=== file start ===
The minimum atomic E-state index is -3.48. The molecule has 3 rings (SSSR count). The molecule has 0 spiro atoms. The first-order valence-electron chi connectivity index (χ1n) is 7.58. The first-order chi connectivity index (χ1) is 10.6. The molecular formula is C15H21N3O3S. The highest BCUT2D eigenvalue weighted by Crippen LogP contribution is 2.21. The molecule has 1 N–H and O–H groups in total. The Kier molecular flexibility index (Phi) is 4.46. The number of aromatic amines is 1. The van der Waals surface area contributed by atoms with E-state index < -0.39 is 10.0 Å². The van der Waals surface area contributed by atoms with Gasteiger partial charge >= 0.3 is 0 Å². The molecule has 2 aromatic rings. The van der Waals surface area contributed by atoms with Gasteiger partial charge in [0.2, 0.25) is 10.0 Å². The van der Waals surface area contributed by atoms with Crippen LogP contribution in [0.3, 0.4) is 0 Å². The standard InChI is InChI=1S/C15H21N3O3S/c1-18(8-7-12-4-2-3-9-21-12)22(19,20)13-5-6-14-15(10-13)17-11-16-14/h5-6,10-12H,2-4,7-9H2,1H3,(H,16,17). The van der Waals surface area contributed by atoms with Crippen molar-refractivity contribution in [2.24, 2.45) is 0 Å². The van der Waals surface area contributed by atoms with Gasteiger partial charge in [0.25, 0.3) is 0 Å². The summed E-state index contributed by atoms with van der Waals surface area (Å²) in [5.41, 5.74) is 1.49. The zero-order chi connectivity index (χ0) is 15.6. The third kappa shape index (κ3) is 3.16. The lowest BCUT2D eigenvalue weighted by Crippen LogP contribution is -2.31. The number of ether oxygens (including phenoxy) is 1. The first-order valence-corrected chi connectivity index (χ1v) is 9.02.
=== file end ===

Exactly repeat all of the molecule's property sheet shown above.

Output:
The minimum atomic E-state index is -3.48. The molecule has 3 rings (SSSR count). The molecule has 0 spiro atoms. The first-order valence-electron chi connectivity index (χ1n) is 7.58. The first-order chi connectivity index (χ1) is 10.6. The molecular formula is C15H21N3O3S. The highest BCUT2D eigenvalue weighted by Crippen LogP contribution is 2.21. The molecule has 1 N–H and O–H groups in total. The Kier molecular flexibility index (Phi) is 4.46. The number of aromatic amines is 1. The van der Waals surface area contributed by atoms with E-state index < -0.39 is 10.0 Å². The van der Waals surface area contributed by atoms with Gasteiger partial charge >= 0.3 is 0 Å². The molecule has 2 aromatic rings. The van der Waals surface area contributed by atoms with Gasteiger partial charge in [0.2, 0.25) is 10.0 Å². The van der Waals surface area contributed by atoms with Crippen LogP contribution in [0.3, 0.4) is 0 Å². The standard InChI is InChI=1S/C15H21N3O3S/c1-18(8-7-12-4-2-3-9-21-12)22(19,20)13-5-6-14-15(10-13)17-11-16-14/h5-6,10-12H,2-4,7-9H2,1H3,(H,16,17). The van der Waals surface area contributed by atoms with Crippen molar-refractivity contribution in [2.24, 2.45) is 0 Å². The van der Waals surface area contributed by atoms with Gasteiger partial charge in [0.25, 0.3) is 0 Å². The summed E-state index contributed by atoms with van der Waals surface area (Å²) in [5.41, 5.74) is 1.49. The zero-order chi connectivity index (χ0) is 15.6. The third kappa shape index (κ3) is 3.16. The lowest BCUT2D eigenvalue weighted by Crippen LogP contribution is -2.31. The number of ether oxygens (including phenoxy) is 1. The first-order valence-corrected chi connectivity index (χ1v) is 9.02.